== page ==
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Must visit secret spots when travelling Australia

Want to find the hidden gems tour guides don’t tell you about? Skip the queues and crowds, experience Australia off-grid with our guide to travelling Australia
By · March 5, 2024
Must visit secret spots when travelling Australia

The hidden gems tour guides don’t tell you about.

Six states, two territories, eight capital cities and heaps of history, culture, and community - Australia certainly isn't short on places to visit.

While tourist spots like the Sydney Opera House, The Great Ocean Road, Uluru and The Great Barrier Reef are all well worth a visit, the best, most memorable places are often those that are off the beaten track.

In this article we’re sharing some lesser known, but equally impressive travel spots across Australia. If organic experiences in nature, staying away from the queues and crowds and experiencing Australia like a local is your kind of thing, keep reading.

Hideaway Bay, Dingo Beach

The first spot on our list of Aussie must-dos is a place almost every Australian tourist or traveller has heard about: the Whitsundays.

While Airlie Beach, Hamilton Island, and Daydream Island are all popular spots for family vacays and backpacker stopovers, our pick is a little less populated.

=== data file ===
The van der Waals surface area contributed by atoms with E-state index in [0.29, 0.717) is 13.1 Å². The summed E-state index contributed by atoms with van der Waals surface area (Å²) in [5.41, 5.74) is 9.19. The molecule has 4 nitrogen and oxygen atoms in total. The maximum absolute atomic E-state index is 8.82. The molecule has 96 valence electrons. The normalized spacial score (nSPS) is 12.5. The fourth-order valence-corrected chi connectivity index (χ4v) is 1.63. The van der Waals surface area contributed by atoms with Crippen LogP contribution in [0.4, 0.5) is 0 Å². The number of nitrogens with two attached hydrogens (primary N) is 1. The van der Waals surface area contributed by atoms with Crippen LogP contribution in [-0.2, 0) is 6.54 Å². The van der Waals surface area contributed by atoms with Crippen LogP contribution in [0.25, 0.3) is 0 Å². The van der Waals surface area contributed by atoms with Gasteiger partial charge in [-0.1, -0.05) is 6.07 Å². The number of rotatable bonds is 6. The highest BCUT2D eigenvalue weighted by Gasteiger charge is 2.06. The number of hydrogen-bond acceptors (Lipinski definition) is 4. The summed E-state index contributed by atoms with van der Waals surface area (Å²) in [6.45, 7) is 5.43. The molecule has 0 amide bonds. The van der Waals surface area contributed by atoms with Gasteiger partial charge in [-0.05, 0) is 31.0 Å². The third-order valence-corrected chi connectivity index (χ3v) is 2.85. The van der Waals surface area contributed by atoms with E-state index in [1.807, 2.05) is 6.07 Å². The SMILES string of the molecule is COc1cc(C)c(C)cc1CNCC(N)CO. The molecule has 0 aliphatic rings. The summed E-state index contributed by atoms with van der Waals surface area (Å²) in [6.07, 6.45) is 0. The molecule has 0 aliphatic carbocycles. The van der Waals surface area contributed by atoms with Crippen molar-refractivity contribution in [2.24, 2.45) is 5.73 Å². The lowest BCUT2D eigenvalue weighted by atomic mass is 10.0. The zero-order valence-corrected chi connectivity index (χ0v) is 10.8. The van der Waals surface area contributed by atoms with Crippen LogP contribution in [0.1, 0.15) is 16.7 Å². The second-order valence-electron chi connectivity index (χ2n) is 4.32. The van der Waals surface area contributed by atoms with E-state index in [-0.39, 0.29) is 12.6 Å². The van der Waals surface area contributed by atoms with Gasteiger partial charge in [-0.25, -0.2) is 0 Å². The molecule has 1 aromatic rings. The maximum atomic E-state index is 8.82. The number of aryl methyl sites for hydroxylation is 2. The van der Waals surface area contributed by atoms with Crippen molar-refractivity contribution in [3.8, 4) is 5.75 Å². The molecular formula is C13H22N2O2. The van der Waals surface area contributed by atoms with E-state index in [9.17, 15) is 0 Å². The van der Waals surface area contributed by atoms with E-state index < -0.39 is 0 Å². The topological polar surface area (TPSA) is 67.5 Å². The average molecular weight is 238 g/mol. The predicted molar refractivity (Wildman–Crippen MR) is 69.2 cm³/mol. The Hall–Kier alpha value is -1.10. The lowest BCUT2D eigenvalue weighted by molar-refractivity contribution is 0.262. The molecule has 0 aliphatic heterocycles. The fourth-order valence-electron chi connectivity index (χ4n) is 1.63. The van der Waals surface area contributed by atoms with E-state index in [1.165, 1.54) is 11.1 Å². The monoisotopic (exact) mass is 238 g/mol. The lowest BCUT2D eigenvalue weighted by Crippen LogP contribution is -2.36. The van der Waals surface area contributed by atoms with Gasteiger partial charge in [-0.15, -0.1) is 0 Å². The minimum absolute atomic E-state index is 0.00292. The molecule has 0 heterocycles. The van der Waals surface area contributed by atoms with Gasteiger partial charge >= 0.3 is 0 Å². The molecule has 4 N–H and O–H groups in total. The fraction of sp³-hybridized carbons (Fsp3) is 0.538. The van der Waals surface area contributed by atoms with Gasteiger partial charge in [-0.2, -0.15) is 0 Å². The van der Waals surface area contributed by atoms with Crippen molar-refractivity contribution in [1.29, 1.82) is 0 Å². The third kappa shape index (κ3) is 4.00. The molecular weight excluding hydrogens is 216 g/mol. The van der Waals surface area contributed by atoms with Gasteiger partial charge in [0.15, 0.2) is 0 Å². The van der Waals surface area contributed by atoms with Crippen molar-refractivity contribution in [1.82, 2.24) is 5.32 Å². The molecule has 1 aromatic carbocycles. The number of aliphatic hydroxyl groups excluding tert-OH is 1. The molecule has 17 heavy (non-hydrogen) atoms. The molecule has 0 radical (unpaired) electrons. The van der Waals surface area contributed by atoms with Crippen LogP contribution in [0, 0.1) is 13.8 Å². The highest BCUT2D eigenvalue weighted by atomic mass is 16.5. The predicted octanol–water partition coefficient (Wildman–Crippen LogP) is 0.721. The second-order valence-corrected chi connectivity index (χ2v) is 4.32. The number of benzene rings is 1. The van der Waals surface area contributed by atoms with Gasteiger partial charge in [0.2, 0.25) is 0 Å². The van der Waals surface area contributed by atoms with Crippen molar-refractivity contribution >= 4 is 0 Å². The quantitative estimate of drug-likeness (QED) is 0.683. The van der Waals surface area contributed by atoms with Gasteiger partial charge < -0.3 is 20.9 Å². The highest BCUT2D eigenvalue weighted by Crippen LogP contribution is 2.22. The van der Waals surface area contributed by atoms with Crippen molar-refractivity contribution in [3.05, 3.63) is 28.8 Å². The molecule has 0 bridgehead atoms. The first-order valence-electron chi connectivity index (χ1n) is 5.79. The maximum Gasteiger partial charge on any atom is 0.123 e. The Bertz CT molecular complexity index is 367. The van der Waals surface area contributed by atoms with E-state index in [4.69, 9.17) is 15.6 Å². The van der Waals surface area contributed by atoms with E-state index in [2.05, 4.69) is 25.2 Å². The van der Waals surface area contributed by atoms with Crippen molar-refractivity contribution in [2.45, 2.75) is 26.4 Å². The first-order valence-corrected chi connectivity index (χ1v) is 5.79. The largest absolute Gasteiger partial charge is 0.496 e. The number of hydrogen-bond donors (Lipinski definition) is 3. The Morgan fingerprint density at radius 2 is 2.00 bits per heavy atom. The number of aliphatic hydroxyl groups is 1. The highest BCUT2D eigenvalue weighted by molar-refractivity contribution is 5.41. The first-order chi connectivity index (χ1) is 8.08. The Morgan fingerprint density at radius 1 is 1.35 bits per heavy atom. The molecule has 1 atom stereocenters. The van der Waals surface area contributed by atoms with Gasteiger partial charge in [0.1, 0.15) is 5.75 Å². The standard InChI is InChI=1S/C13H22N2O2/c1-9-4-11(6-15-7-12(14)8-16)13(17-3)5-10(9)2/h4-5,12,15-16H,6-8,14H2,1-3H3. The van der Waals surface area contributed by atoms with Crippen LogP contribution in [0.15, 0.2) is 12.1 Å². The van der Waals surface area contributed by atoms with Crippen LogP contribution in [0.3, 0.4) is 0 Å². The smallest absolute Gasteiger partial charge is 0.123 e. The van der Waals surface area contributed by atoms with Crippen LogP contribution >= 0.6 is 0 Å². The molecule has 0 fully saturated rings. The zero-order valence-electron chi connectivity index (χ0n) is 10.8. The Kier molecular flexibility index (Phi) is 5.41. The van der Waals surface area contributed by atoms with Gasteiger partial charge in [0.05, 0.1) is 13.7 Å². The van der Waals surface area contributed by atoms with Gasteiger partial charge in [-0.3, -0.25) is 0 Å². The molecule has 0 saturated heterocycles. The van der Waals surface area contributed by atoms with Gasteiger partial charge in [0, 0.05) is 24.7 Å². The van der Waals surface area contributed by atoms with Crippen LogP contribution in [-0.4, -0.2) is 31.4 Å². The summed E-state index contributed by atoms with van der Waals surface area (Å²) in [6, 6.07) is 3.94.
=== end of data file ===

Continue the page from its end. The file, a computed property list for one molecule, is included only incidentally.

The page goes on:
If you’re searching for the famous heart-shaped reef, the sugary white sands of Whitehaven beach, or a buzzing party boat, this location may not be for you.

Hideaway Bay, Dingo Beach is a sleepy stopover tucked away from the hustle and bustle of the Whitsunday tourist track.

Located at Edgecumbe Bay in Cape Gloucester, Hideaway Bay has sandy beaches and crystal clear waters as far as the eyes can see.

The way of life here is slow and calm, most days call only for sun lounging beside the translucent waters and laying in shady parts of the untouched sand banks and bays.

For the days you’re feeling more adventurous, big game fishing, swimming, nature walking and snorkelling are all on offer. For seafaring folk, there’s boating and jet skiing with tours that allow you to explore the waterways and local wildlife.

While this location is on the remote side, you won’t find yourself going hungry or thirsty thanks to the selection of beachfront bars and eco-resorts (largely frequented by locals).

Hideaway Bay and Dingo Beach are accessible only by car, but once there you can park up, unplug, slow down and enjoy this peaceful piece of Queensland paradise.

Fairy Pools, Noosa

Noosa on the Sunshine Coast has long been a hotspot for those seeking a coastal, cosmopolitan getaway. Famous for its bustling boutique stores, buzzing hat-cheffed restaurants and line-up of boujie hotels, there’s a steady stream of travellers and tourists throughout the entire year.

But, this kind of lively living isn’t for everyone. Local Sunny Coasters find refuge from the busy streets at secluded beaches and off-track swimming holes including one that is lovingly referred to as the ‘Fairy Pools’.